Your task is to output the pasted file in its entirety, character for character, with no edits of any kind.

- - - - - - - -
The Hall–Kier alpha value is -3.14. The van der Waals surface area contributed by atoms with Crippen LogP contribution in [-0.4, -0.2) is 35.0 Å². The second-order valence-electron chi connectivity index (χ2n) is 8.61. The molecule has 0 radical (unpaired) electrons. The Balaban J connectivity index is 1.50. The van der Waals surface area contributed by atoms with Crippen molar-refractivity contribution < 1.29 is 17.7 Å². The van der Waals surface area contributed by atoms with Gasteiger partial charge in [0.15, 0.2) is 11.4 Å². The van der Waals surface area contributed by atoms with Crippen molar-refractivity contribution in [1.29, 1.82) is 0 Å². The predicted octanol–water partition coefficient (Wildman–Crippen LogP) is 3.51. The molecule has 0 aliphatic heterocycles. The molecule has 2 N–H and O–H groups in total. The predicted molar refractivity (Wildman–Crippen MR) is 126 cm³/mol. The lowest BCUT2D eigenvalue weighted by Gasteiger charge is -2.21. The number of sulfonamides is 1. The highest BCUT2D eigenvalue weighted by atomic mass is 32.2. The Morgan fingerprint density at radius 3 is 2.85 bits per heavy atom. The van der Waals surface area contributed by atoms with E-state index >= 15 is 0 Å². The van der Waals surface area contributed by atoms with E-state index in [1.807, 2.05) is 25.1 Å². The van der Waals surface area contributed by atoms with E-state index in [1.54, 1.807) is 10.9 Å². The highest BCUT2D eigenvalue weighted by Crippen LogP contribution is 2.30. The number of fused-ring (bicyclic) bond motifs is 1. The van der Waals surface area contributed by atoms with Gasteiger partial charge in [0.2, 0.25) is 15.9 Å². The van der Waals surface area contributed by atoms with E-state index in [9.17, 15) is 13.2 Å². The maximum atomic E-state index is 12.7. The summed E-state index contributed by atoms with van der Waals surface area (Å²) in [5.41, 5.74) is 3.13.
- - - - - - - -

The Hall–Kier alpha value is -3.14. The van der Waals surface area contributed by atoms with Crippen LogP contribution in [-0.4, -0.2) is 35.0 Å². The second-order valence-electron chi connectivity index (χ2n) is 8.61. The molecule has 0 radical (unpaired) electrons. The Balaban J connectivity index is 1.50. The van der Waals surface area contributed by atoms with Crippen molar-refractivity contribution < 1.29 is 17.7 Å². The van der Waals surface area contributed by atoms with Gasteiger partial charge in [0.15, 0.2) is 11.4 Å². The van der Waals surface area contributed by atoms with Crippen molar-refractivity contribution in [1.29, 1.82) is 0 Å². The predicted octanol–water partition coefficient (Wildman–Crippen LogP) is 3.51. The molecule has 0 aliphatic heterocycles. The molecule has 2 N–H and O–H groups in total. The predicted molar refractivity (Wildman–Crippen MR) is 126 cm³/mol. The lowest BCUT2D eigenvalue weighted by Gasteiger charge is -2.21. The number of sulfonamides is 1. The highest BCUT2D eigenvalue weighted by atomic mass is 32.2. The Morgan fingerprint density at radius 3 is 2.85 bits per heavy atom. The van der Waals surface area contributed by atoms with E-state index >= 15 is 0 Å². The van der Waals surface area contributed by atoms with E-state index in [1.807, 2.05) is 25.1 Å². The van der Waals surface area contributed by atoms with E-state index in [1.54, 1.807) is 10.9 Å². The highest BCUT2D eigenvalue weighted by Crippen LogP contribution is 2.30. The number of fused-ring (bicyclic) bond motifs is 1. The van der Waals surface area contributed by atoms with Gasteiger partial charge in [0.2, 0.25) is 15.9 Å². The van der Waals surface area contributed by atoms with E-state index in [9.17, 15) is 13.2 Å². The maximum atomic E-state index is 12.7. The summed E-state index contributed by atoms with van der Waals surface area (Å²) in [5.41, 5.74) is 3.13.